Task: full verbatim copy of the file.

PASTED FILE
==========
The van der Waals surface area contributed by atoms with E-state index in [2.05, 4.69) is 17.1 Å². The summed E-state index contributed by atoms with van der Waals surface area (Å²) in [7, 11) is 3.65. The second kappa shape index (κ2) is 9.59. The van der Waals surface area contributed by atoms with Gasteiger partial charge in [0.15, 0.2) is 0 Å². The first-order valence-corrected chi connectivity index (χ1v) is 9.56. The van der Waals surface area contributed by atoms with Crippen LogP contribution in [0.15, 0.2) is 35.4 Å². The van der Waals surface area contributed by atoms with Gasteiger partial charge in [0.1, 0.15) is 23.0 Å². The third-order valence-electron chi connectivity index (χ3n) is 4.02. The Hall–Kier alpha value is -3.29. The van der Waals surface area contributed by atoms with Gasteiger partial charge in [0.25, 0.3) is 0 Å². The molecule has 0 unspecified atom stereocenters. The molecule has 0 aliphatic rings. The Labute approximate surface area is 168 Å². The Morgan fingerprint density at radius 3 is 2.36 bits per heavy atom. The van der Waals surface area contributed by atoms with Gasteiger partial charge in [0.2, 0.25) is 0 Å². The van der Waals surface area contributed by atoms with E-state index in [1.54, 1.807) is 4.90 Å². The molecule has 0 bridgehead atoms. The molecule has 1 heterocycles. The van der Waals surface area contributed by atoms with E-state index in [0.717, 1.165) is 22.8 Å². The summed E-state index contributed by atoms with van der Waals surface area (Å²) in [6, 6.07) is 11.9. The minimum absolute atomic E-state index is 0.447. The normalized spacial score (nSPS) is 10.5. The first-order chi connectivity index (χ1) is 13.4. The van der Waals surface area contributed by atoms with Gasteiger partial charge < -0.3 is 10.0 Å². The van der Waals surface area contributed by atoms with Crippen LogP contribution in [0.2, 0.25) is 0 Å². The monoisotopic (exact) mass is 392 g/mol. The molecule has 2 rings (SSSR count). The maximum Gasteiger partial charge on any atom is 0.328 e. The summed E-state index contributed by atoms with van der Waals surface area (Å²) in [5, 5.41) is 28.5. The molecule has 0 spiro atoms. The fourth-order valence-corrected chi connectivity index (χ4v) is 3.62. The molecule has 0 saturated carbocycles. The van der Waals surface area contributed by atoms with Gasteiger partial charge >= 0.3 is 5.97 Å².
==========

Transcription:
The van der Waals surface area contributed by atoms with E-state index in [2.05, 4.69) is 17.1 Å². The summed E-state index contributed by atoms with van der Waals surface area (Å²) in [7, 11) is 3.65. The second kappa shape index (κ2) is 9.59. The van der Waals surface area contributed by atoms with Gasteiger partial charge in [0.15, 0.2) is 0 Å². The first-order valence-corrected chi connectivity index (χ1v) is 9.56. The van der Waals surface area contributed by atoms with Crippen LogP contribution in [0.15, 0.2) is 35.4 Å². The van der Waals surface area contributed by atoms with Gasteiger partial charge in [0.1, 0.15) is 23.0 Å². The third-order valence-electron chi connectivity index (χ3n) is 4.02. The Hall–Kier alpha value is -3.29. The van der Waals surface area contributed by atoms with Gasteiger partial charge in [0.25, 0.3) is 0 Å². The molecule has 0 unspecified atom stereocenters. The molecule has 0 aliphatic rings. The Labute approximate surface area is 168 Å². The Morgan fingerprint density at radius 3 is 2.36 bits per heavy atom. The van der Waals surface area contributed by atoms with Gasteiger partial charge in [0.2, 0.25) is 0 Å². The van der Waals surface area contributed by atoms with E-state index in [1.54, 1.807) is 4.90 Å². The molecule has 0 bridgehead atoms. The molecule has 1 heterocycles. The van der Waals surface area contributed by atoms with E-state index in [0.717, 1.165) is 22.8 Å². The summed E-state index contributed by atoms with van der Waals surface area (Å²) in [6, 6.07) is 11.9. The minimum absolute atomic E-state index is 0.447. The normalized spacial score (nSPS) is 10.5. The first-order chi connectivity index (χ1) is 13.4. The van der Waals surface area contributed by atoms with Gasteiger partial charge < -0.3 is 10.0 Å². The van der Waals surface area contributed by atoms with Crippen LogP contribution in [0.2, 0.25) is 0 Å². The monoisotopic (exact) mass is 392 g/mol. The molecule has 2 rings (SSSR count). The maximum Gasteiger partial charge on any atom is 0.328 e. The summed E-state index contributed by atoms with van der Waals surface area (Å²) in [5, 5.41) is 28.5. The molecule has 0 spiro atoms. The fourth-order valence-corrected chi connectivity index (χ4v) is 3.62. The molecule has 0 saturated carbocycles. The van der Waals surface area contributed by atoms with Gasteiger partial charge >= 0.3 is 5.97 Å².